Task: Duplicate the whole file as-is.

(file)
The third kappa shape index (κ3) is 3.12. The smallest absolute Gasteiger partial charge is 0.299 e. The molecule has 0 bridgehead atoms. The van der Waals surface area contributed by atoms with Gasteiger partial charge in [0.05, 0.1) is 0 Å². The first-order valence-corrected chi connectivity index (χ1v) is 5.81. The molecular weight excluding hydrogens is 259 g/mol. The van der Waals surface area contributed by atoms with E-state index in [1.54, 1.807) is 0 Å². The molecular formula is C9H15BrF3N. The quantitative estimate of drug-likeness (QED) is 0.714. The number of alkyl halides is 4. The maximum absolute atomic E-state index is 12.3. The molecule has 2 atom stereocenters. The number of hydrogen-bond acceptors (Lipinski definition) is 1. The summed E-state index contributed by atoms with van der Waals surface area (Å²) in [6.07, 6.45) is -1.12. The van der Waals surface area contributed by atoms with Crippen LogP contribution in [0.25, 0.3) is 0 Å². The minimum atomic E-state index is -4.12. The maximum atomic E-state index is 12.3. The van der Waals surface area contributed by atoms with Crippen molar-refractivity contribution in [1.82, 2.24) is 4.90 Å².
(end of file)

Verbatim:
The third kappa shape index (κ3) is 3.12. The smallest absolute Gasteiger partial charge is 0.299 e. The molecule has 0 bridgehead atoms. The van der Waals surface area contributed by atoms with Gasteiger partial charge in [0.05, 0.1) is 0 Å². The first-order valence-corrected chi connectivity index (χ1v) is 5.81. The molecular weight excluding hydrogens is 259 g/mol. The van der Waals surface area contributed by atoms with E-state index in [1.54, 1.807) is 0 Å². The molecular formula is C9H15BrF3N. The quantitative estimate of drug-likeness (QED) is 0.714. The number of alkyl halides is 4. The maximum absolute atomic E-state index is 12.3. The molecule has 2 atom stereocenters. The number of hydrogen-bond acceptors (Lipinski definition) is 1. The summed E-state index contributed by atoms with van der Waals surface area (Å²) in [6.07, 6.45) is -1.12. The van der Waals surface area contributed by atoms with Crippen LogP contribution in [0.25, 0.3) is 0 Å². The minimum atomic E-state index is -4.12. The maximum atomic E-state index is 12.3. The van der Waals surface area contributed by atoms with Crippen molar-refractivity contribution in [1.82, 2.24) is 4.90 Å².